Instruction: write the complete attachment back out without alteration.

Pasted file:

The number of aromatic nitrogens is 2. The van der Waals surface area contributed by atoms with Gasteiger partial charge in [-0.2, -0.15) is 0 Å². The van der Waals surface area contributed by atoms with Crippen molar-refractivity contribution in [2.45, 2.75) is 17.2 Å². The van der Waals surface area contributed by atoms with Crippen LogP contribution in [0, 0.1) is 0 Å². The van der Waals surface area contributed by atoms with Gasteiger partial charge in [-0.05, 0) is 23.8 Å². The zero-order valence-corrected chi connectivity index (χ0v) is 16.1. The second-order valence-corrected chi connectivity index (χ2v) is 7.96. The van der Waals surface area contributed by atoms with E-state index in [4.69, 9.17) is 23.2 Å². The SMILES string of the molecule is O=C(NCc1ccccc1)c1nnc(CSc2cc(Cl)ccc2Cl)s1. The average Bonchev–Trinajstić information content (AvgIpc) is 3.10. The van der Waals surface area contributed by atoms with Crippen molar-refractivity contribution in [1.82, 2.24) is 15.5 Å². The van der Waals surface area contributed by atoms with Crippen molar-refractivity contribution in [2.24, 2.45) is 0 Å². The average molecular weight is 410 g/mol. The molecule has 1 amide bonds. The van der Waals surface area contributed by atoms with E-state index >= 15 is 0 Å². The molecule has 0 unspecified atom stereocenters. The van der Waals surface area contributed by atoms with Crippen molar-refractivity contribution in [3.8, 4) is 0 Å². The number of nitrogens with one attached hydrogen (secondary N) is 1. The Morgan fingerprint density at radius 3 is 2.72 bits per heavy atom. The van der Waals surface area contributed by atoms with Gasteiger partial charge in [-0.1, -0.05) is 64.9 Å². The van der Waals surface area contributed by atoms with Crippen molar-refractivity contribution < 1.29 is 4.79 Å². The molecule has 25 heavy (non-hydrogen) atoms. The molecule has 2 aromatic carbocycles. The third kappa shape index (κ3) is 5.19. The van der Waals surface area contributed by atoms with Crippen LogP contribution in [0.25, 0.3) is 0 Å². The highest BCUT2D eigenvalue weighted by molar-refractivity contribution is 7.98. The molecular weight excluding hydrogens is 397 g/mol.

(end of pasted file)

The number of aromatic nitrogens is 2. The van der Waals surface area contributed by atoms with Gasteiger partial charge in [-0.2, -0.15) is 0 Å². The van der Waals surface area contributed by atoms with Crippen molar-refractivity contribution in [2.45, 2.75) is 17.2 Å². The van der Waals surface area contributed by atoms with Crippen LogP contribution in [0, 0.1) is 0 Å². The van der Waals surface area contributed by atoms with Gasteiger partial charge in [-0.05, 0) is 23.8 Å². The zero-order valence-corrected chi connectivity index (χ0v) is 16.1. The second-order valence-corrected chi connectivity index (χ2v) is 7.96. The van der Waals surface area contributed by atoms with E-state index in [4.69, 9.17) is 23.2 Å². The SMILES string of the molecule is O=C(NCc1ccccc1)c1nnc(CSc2cc(Cl)ccc2Cl)s1. The average Bonchev–Trinajstić information content (AvgIpc) is 3.10. The van der Waals surface area contributed by atoms with Crippen molar-refractivity contribution in [1.82, 2.24) is 15.5 Å². The van der Waals surface area contributed by atoms with Crippen molar-refractivity contribution in [2.24, 2.45) is 0 Å². The average molecular weight is 410 g/mol. The molecule has 1 amide bonds. The van der Waals surface area contributed by atoms with E-state index >= 15 is 0 Å². The molecule has 0 unspecified atom stereocenters. The van der Waals surface area contributed by atoms with Crippen molar-refractivity contribution in [3.8, 4) is 0 Å². The number of nitrogens with one attached hydrogen (secondary N) is 1. The Morgan fingerprint density at radius 3 is 2.72 bits per heavy atom. The van der Waals surface area contributed by atoms with Gasteiger partial charge in [-0.1, -0.05) is 64.9 Å². The van der Waals surface area contributed by atoms with Crippen molar-refractivity contribution < 1.29 is 4.79 Å². The molecule has 25 heavy (non-hydrogen) atoms. The molecule has 2 aromatic carbocycles. The third kappa shape index (κ3) is 5.19. The van der Waals surface area contributed by atoms with Crippen LogP contribution in [0.25, 0.3) is 0 Å². The highest BCUT2D eigenvalue weighted by molar-refractivity contribution is 7.98. The molecular weight excluding hydrogens is 397 g/mol.